Mail Sack, 1/18/13, John Moyle and Cherry Grove trophy


Here are some of the letters that have come in the email:

On the passing of John Moyle, builder Ned Lowerre writes:

“Hello William, I am sorry to hear of John passing away. I met him several years ago at the Copperstate Fly-in. I was new to aviation and considering building a Sonex. John was working the Contact booth and quick to point out they had printed an issue that consisted of mostly Sonex articles. He then left the booth and personally escorted me to the booths of engine venders that made engines appropriate for the Sonex. He spent at least two hours with me and had never met me before. Your description of John is right on the money. He will be sorely missed.

On the passing of John Moyle, builder Matt Lockwood writes:

“Blue skies and Tailwinds, John. WW- Thanks for posting such great info on great people in this little endeavor.”

On the passing of John Moyle, builder Dan Branstrom writes:

“I’m sorry to hear about John. He really was as you describe him, a kind, interesting person. After we met at CC #5, we ended up meeting once where I live, and we talked via emails between different aviation events. It was always great to see him and talk aviation and other things. I miss him.”

On the Cherry grove trophy, Zenith Builder Brandon Gerard writes:

“When I first got into the idea of homebuilding, it was because I thought it was the most affordable way to get into the air. In the few years that have passed since, I’ve learned a valuable lesson. I can buy a used plane for about what I’d spend on building a kit, but it would never mean so much to me as the one I put together with my own hands, on my own time, and with my own particular touches added in.

My eldest daughter and I went to the Zenith rudder clinic a couple of years ago, and she wrote our names and the date on the inside of the rudder as we built it together. Knowing that will be part of my airplane means more to me than any airman’s rating or homebuilding award ever could.

I came into the Corvair movement to get into flying in some kind of affordable fashion. What I found here is so much more than flying on the cheap. There’s a philosophy that speaks to the low-and-slow part of the aviator’s soul within me that I didn’t even know was there, and I found at CC#16 a group of people with whom I felt a genuine kinship. I left there with a distinct feeling that I’d finally found my people. Thank you for that.

Life’s responsibilities have kept me from making much progress over the last couple of years, but the desire still burns. I will run an engine at a college, and I will fly into another in the plane I built with my own hands (and my kids’).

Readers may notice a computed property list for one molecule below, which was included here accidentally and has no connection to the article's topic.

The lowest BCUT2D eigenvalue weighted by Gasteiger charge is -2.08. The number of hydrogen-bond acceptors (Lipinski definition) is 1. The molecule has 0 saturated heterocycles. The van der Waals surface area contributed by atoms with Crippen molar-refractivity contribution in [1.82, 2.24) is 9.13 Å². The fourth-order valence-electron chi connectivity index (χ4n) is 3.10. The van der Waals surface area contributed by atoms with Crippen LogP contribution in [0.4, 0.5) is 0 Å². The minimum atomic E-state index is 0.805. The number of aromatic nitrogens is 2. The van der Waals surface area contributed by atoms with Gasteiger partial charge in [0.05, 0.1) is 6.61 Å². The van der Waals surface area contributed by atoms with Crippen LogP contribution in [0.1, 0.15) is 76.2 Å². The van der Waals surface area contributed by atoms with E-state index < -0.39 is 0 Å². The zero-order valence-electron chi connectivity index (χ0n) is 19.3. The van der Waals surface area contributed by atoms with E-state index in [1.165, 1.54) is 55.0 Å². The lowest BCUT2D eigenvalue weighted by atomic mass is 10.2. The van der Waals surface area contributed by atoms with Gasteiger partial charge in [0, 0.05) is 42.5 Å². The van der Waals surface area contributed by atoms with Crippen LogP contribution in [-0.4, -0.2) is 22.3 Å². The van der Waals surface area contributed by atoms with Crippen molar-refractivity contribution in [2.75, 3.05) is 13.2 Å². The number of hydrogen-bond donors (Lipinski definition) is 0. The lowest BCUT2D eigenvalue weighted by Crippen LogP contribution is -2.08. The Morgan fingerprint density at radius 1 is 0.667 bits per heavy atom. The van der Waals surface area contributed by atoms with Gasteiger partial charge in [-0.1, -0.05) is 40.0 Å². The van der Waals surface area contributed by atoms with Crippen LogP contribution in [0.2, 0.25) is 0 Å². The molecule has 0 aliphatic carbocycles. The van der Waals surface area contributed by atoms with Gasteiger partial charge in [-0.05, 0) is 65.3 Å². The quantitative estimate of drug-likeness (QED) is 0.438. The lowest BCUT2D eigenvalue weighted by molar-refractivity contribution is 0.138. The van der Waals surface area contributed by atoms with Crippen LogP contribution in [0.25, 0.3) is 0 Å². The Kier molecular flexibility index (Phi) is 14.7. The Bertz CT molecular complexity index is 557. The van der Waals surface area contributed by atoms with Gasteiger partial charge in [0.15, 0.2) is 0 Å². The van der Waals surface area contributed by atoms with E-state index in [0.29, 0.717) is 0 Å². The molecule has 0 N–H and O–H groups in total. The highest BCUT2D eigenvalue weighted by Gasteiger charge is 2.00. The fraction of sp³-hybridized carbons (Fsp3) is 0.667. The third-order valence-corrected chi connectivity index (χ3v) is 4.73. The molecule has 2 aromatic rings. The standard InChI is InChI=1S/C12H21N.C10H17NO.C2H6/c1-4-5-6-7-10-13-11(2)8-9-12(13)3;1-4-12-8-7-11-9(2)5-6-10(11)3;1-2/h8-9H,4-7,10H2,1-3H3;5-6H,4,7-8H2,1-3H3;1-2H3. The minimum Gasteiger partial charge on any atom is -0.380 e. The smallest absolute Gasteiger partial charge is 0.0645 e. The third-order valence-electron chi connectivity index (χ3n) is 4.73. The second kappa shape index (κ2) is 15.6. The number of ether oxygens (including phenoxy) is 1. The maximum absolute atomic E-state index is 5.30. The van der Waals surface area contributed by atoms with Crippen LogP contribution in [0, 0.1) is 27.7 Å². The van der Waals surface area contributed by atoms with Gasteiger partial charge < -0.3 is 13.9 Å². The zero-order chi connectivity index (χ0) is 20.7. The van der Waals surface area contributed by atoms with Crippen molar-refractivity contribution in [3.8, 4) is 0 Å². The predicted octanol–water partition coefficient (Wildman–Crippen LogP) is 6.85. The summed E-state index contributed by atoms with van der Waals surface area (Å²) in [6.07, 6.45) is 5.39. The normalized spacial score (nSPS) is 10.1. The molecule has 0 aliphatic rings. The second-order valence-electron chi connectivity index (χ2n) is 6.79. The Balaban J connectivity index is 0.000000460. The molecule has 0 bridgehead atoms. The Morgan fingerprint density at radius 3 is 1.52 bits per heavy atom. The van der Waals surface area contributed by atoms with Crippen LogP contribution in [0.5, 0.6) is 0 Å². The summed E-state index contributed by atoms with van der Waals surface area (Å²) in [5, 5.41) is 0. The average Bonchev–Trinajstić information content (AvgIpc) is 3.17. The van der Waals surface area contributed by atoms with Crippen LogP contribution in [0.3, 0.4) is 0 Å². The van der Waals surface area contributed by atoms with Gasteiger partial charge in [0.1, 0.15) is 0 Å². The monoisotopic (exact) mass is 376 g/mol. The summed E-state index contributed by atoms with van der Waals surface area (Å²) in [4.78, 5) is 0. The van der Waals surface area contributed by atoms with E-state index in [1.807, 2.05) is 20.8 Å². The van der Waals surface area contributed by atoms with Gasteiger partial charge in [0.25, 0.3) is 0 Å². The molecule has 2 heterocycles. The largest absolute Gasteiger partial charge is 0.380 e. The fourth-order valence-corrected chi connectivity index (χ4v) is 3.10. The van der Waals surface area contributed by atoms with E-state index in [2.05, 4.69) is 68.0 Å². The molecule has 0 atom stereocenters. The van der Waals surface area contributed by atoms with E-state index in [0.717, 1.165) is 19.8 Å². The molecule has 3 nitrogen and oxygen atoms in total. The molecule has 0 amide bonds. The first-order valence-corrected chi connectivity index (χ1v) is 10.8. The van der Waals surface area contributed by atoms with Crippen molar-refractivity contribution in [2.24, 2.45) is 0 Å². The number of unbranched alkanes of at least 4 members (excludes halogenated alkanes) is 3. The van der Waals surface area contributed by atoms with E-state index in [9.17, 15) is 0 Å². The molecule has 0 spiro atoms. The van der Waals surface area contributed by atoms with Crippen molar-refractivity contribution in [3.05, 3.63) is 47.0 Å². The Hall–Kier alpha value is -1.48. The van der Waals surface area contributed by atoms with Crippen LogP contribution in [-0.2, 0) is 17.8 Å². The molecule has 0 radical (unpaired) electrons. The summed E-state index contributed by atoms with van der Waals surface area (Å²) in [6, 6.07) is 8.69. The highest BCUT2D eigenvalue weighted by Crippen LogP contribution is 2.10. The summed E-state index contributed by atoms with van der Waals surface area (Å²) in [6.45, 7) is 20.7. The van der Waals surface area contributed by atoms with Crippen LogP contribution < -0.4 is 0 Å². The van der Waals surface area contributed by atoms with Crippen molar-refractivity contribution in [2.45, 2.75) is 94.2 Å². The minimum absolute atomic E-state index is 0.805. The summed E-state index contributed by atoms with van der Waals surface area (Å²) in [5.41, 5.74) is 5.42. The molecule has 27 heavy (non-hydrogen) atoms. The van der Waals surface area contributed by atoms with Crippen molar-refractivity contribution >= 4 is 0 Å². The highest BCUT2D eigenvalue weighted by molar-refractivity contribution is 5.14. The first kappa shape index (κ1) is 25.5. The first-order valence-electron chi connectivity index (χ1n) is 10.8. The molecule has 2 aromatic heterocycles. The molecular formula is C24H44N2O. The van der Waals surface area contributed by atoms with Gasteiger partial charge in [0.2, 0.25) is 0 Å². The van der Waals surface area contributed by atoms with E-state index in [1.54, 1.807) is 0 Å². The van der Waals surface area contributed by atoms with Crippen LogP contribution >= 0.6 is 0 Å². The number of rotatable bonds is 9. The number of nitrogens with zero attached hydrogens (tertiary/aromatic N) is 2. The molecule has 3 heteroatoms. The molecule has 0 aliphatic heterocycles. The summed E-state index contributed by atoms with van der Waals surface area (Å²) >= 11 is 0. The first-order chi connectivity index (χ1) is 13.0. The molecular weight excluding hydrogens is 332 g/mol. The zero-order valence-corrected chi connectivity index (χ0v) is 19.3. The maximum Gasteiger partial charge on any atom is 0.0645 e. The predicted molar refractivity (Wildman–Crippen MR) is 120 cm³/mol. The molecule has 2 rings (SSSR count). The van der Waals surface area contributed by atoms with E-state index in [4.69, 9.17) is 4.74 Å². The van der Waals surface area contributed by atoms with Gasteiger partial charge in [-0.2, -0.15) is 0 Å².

And some philanthropist somewhere needs to buy Bernie’s old shop and turn it into a shrine. The man designed and built what would become a timeless classic, and did so while working a regular job and raising a family. His message: Keep it simple. It’s time for me to simplify my life and get focused on the things most important to me, and a great, big one is sharing my love for aviation with my kids in a meaningful way, something more than getting a magazine every month and watching every aviation-related TV show I can find. I’ll be seeing you at a college soon.”

The Cherry Grove Trophy


In the Corvair movement, we have a trophy which we award once a year. It is in recognition of outstanding work in Corvair powered flight. Our primary value in assessing ‘outstanding’ work is that it motivates and assists other Corvair builders to reach their own goals. As you read below, you will find the different ways the Trophy recipients found to make the movement  more accessible to fellow builders. To date, we have awarded the Trophy five times. The names of each of these Aviators are CNC engraved on the Trophy base. When we started, we decided that the Trophy would only be awarded eight times, and then be retired. We have three more November College awards dinners to go, but we have many more years ahead to enjoy the lasting work of the builders whose names are on the Trophy.

Above, from Corvair College #16 at Ed and Val Fishers in SC. On the left, Dan Weseman the 2009 Recipient and on the Right Mark Langford the 2008 and first recipient of the Cherry Grove Trophy.

Above, A photo from the following spring at CC#17.  Mark with his KR2-s and Dan with the Wicked Cleanex. The Trophy is named for Bernard Pietenpol’s home town, the spot where the first Corvair ever took to the air in 1960. To give you some idea of the long history of Corvair power in experimental aviation, consider that Dan was born 15 years after Bernard’s first flight on Corvair power. Mark’s award was based on his efforts to document his Corvair flight experience on-line, where he went on the fly more than 1,000 hrs. He also flew to numerous Colleges and airshows. Dan’s work was to develop, test and promote a very affordable 5th bearing and an outstanding FWF for Sonex airframes. Both have since been promoters of the Corvair movement. Dan has Co-hosted CC#23 with us and has developed the Panther aircraft.